“One Christmas was so much like another, in those years…I can never remember if it snowed for six days and six nights when I was twelve or whether it snowed for twelve days and twelve nights when I was six.”
Dylan Thomas’s story of A Child’s Christmas in Wales includes a wonderful description of the aunts and uncles: “There were always uncles at Christmas. The same uncles.”
And the presents: “There were the Useful Presents – engulfing mufflers of the old coach days, and mittens made for giant sloths…and pictureless books in which small boys, though warned with quotations not to, would skate on Farmer Giles’ pond and did and drowned; and books that told me everything about the wasp, except why.”
And the Useless Presents: “Bags of moist and many-colored jelly babies and a folded flag and a false nose and a tram-conductor’s cap and a machine that punched tickets and rang a bell, and a celluloid duck that made, when you pressed it, a most unducklike sound, a mewing moo that an ambitious cat might make who wished to be a cow…toffee, fudge, cracknels, marzipan and butterwelsh for the Welsh…and a whistle to make dogs bark to wake up the old man next door to make him beat on the wall with his stick…”
My parents would tell the story of my oldest brother’s second Christmas. Chet was a couple of months shy of two, and it was during the Depression and they managed to get several gifts for him to put under the tree, and after opening them he spent the rest of the day playing with the scraps of kindling wood for the stove, piling them and making his own games with them.
As the family grew, eventually numbering eight children, the presents wouldn’t fit under the tree – they spread around the room, with sleds, toboggans and bikes as well as the wrapped gifts with little name tags that would be read as the gifts were given to each of us. And the stockings – actual socks, that were stuffed with goodies.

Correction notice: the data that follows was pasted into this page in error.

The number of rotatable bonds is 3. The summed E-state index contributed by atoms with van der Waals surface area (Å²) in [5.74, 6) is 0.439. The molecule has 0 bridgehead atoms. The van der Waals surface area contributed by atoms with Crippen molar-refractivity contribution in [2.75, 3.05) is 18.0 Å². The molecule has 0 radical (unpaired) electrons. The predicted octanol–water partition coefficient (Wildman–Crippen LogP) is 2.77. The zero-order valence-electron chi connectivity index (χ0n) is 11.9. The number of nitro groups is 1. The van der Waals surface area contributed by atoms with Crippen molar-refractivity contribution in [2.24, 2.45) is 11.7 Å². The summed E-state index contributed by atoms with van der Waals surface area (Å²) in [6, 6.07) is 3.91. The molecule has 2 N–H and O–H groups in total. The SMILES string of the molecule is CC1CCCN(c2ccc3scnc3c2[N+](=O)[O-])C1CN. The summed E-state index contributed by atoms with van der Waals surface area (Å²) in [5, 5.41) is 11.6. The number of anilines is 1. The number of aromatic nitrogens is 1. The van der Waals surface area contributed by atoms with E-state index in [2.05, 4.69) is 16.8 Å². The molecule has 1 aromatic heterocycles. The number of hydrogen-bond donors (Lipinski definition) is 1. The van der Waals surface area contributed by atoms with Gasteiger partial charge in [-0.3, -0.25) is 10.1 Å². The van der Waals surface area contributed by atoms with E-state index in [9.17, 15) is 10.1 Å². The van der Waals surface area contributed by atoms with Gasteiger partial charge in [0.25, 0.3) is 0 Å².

My stocking always had a can of tuna fish – my mother knew it was my favorite. But she would never put tuna in brother Bill’s sock – Bill hated tuna, or fish of any kind. So she would squeeze a can of fruit cocktail in his sock. The Golden Rule doesn’t work with gift giving – you have to know what someone likes or doesn’t like, and you give what they want and not what you like!
As we got older and could earn some money shoveling snow for the neighbors who didn’t have kids to do the shoveling, or found other ways to make money, we discovered the great satisfaction in giving gifts to our parents. No matter how many bottles of dime-store perfume she opened, my mother always responded with surprise and delight, as if she had just opened the most wonderful gift in the world, and later I realized she did, but it wasn’t the perfume!
Dylan Thomas closed his wonderful story: “I turned the gas down, I got into bed. I said some words to the close and holy darkness, and then I slept.” May your memories of holidays and loved ones with whom you shared them be a blessing that warms your heart again and again.